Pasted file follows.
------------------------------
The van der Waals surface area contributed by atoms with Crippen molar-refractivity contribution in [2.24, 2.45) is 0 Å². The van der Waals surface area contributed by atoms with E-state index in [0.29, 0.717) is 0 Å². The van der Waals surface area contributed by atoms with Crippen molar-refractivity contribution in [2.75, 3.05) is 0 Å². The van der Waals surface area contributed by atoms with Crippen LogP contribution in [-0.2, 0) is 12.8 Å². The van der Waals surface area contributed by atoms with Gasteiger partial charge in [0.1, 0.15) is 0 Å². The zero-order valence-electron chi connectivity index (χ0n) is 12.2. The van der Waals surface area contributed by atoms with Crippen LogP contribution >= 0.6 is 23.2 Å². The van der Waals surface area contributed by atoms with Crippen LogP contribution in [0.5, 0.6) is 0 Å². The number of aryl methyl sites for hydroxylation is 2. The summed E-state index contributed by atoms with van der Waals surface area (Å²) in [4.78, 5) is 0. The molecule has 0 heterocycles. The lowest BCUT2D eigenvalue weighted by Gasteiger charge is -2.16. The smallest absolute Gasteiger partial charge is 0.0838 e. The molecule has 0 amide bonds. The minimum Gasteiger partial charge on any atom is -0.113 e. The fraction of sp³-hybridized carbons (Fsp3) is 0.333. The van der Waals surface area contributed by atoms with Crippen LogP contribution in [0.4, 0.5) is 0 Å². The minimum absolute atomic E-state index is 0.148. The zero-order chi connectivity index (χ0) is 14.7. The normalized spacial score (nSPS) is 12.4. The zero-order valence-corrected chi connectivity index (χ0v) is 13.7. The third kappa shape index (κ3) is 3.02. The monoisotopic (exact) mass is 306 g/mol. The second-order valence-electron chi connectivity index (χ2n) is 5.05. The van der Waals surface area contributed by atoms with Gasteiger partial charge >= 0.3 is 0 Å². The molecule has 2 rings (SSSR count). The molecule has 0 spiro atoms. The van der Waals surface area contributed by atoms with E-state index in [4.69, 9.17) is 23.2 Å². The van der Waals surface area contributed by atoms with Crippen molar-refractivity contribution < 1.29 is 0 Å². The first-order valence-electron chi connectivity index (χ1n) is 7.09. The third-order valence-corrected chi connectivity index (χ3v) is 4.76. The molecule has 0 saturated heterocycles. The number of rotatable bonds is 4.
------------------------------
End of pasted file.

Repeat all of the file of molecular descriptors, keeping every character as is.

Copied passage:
The van der Waals surface area contributed by atoms with Crippen molar-refractivity contribution in [2.24, 2.45) is 0 Å². The van der Waals surface area contributed by atoms with E-state index in [0.29, 0.717) is 0 Å². The van der Waals surface area contributed by atoms with Crippen molar-refractivity contribution in [2.75, 3.05) is 0 Å². The van der Waals surface area contributed by atoms with Crippen LogP contribution in [-0.2, 0) is 12.8 Å². The van der Waals surface area contributed by atoms with Gasteiger partial charge in [0.1, 0.15) is 0 Å². The zero-order valence-electron chi connectivity index (χ0n) is 12.2. The van der Waals surface area contributed by atoms with Crippen LogP contribution >= 0.6 is 23.2 Å². The van der Waals surface area contributed by atoms with Crippen LogP contribution in [0.5, 0.6) is 0 Å². The number of aryl methyl sites for hydroxylation is 2. The summed E-state index contributed by atoms with van der Waals surface area (Å²) in [4.78, 5) is 0. The molecule has 0 heterocycles. The lowest BCUT2D eigenvalue weighted by Gasteiger charge is -2.16. The smallest absolute Gasteiger partial charge is 0.0838 e. The molecule has 0 amide bonds. The minimum Gasteiger partial charge on any atom is -0.113 e. The fraction of sp³-hybridized carbons (Fsp3) is 0.333. The van der Waals surface area contributed by atoms with Crippen LogP contribution in [0.4, 0.5) is 0 Å². The minimum absolute atomic E-state index is 0.148. The zero-order chi connectivity index (χ0) is 14.7. The normalized spacial score (nSPS) is 12.4. The zero-order valence-corrected chi connectivity index (χ0v) is 13.7. The third kappa shape index (κ3) is 3.02. The monoisotopic (exact) mass is 306 g/mol. The second-order valence-electron chi connectivity index (χ2n) is 5.05. The van der Waals surface area contributed by atoms with Gasteiger partial charge >= 0.3 is 0 Å². The molecule has 2 rings (SSSR count). The molecule has 0 spiro atoms. The van der Waals surface area contributed by atoms with E-state index in [4.69, 9.17) is 23.2 Å². The van der Waals surface area contributed by atoms with Crippen molar-refractivity contribution < 1.29 is 0 Å². The first-order valence-electron chi connectivity index (χ1n) is 7.09. The third-order valence-corrected chi connectivity index (χ3v) is 4.76. The molecule has 0 saturated heterocycles. The number of rotatable bonds is 4.